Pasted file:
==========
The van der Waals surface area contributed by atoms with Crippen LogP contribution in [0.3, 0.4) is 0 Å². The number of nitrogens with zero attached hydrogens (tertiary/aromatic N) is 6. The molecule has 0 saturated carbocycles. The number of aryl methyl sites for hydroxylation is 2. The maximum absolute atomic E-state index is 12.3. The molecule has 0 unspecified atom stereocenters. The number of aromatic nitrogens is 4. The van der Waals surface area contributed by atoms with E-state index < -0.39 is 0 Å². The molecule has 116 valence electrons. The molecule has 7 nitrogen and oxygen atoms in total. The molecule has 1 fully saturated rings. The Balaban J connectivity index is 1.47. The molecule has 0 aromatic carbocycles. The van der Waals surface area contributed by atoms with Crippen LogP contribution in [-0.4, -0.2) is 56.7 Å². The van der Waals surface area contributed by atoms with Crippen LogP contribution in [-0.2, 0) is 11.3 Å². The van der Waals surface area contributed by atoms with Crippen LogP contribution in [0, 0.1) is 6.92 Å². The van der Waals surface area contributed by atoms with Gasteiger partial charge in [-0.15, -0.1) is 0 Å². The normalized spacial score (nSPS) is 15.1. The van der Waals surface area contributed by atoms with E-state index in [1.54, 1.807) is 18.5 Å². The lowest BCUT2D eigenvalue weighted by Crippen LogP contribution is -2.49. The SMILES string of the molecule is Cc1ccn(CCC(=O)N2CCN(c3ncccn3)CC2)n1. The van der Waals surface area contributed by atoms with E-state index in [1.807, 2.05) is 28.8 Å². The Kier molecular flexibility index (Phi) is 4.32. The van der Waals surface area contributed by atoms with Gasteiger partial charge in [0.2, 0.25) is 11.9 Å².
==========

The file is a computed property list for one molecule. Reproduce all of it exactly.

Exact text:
The van der Waals surface area contributed by atoms with Crippen LogP contribution in [0.3, 0.4) is 0 Å². The number of nitrogens with zero attached hydrogens (tertiary/aromatic N) is 6. The molecule has 0 saturated carbocycles. The number of aryl methyl sites for hydroxylation is 2. The maximum absolute atomic E-state index is 12.3. The molecule has 0 unspecified atom stereocenters. The number of aromatic nitrogens is 4. The van der Waals surface area contributed by atoms with E-state index < -0.39 is 0 Å². The molecule has 116 valence electrons. The molecule has 7 nitrogen and oxygen atoms in total. The molecule has 1 fully saturated rings. The Balaban J connectivity index is 1.47. The molecule has 0 aromatic carbocycles. The van der Waals surface area contributed by atoms with Crippen LogP contribution in [-0.4, -0.2) is 56.7 Å². The van der Waals surface area contributed by atoms with Crippen LogP contribution in [-0.2, 0) is 11.3 Å². The van der Waals surface area contributed by atoms with Crippen LogP contribution in [0, 0.1) is 6.92 Å². The van der Waals surface area contributed by atoms with Gasteiger partial charge in [-0.15, -0.1) is 0 Å². The normalized spacial score (nSPS) is 15.1. The van der Waals surface area contributed by atoms with E-state index in [1.54, 1.807) is 18.5 Å². The lowest BCUT2D eigenvalue weighted by Crippen LogP contribution is -2.49. The SMILES string of the molecule is Cc1ccn(CCC(=O)N2CCN(c3ncccn3)CC2)n1. The van der Waals surface area contributed by atoms with E-state index in [1.807, 2.05) is 28.8 Å². The Kier molecular flexibility index (Phi) is 4.32. The van der Waals surface area contributed by atoms with Gasteiger partial charge in [0.2, 0.25) is 11.9 Å².